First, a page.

[16] When this upright [letter] "A" was established upon the Luminous Tablet, it was again transfigured with renewed splendour, whereupon the Disconnected Letters shone forth… in order that they might be an evidence of the worlds of incomparability and command… [17] Then there appeared from these [Disconnected] Letters… the worlds of delineation and multiplicity. [18] They were differentiated, separated and disconnected then gathered together, reconciled, united and linked together. [19] Then assembled words and gathered letters appeared in the worlds of creation in the forms of Names and Attributes.(28)

You can see from this passage that the names and attributes of God are made up of various combinations of letters, which are all drawn from the Alif or the manifestation. This happens in a two-step process. First of all, the Alif is transformed and out of it come the disconnected letters. The quote tells us that this step is an evidence of the worlds of "incomparability and command". From our earlier discussion, we know that the world of incomparability refers to a world that is sanctified above creation. In the second step, the disconnected letters are shuffled around to form words, which are the names and attributes of God. These words are the cause of the worlds of "delineation and multiplicity". The word "multiplicity" is often used to refer to the world of creation because creation is where the many names and attributes appear from the one source.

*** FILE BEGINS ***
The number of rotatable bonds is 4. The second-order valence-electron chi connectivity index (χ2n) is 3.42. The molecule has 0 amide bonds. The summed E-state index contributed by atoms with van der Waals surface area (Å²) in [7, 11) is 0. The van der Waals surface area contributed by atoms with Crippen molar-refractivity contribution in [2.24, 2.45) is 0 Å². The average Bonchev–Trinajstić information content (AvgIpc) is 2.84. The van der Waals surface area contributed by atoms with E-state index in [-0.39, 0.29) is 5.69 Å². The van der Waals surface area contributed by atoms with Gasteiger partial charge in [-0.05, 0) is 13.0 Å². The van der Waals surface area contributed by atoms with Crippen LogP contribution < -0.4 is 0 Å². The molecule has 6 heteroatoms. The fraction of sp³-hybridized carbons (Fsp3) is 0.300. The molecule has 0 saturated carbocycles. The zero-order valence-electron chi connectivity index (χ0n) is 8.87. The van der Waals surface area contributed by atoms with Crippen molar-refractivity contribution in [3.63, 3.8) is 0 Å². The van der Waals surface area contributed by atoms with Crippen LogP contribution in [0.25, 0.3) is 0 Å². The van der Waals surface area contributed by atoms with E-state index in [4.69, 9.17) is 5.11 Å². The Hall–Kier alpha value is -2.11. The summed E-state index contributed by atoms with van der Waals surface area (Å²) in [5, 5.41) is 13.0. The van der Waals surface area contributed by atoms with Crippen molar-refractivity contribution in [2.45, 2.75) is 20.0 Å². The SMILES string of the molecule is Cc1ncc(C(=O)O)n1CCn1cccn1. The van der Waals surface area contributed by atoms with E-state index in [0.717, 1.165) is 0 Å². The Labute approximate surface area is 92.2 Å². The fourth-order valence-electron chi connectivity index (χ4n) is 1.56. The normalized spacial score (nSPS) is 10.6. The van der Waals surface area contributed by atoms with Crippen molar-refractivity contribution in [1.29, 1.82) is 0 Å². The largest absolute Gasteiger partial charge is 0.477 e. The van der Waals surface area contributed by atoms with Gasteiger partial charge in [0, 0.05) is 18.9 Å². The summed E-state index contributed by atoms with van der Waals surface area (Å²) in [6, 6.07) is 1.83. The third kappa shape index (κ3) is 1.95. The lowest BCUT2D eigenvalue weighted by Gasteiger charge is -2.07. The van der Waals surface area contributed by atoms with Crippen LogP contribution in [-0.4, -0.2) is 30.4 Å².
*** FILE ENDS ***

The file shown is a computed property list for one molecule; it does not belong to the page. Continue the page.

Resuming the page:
The second step in this creation process gives us an idea of how the names and attributes act as the building blocks of reality in creation. By virtue of the disconnected letters being put together into various combinations, the characteristics of our world come into being. One way to illustrate this is to liken it to the functioning of a computer screen. Consider a computer screen that is 'on' or lighted, but that has no text or mark on it. The screen is like the Alif or manifestation; it is pure illumination because there is nothing on the screen except undifferentiated light. In this state, the letters are all hidden in the light. Now, if we type the letters of the word 'glory' on the screen, they create meaning by appearing as a series of shadows in the light. Each letter defines itself by differentiating shadow from light in a unique way. By putting the letters into various combinations, each word - or name or attribute - makes its own unique statement by shadowing out some of the light.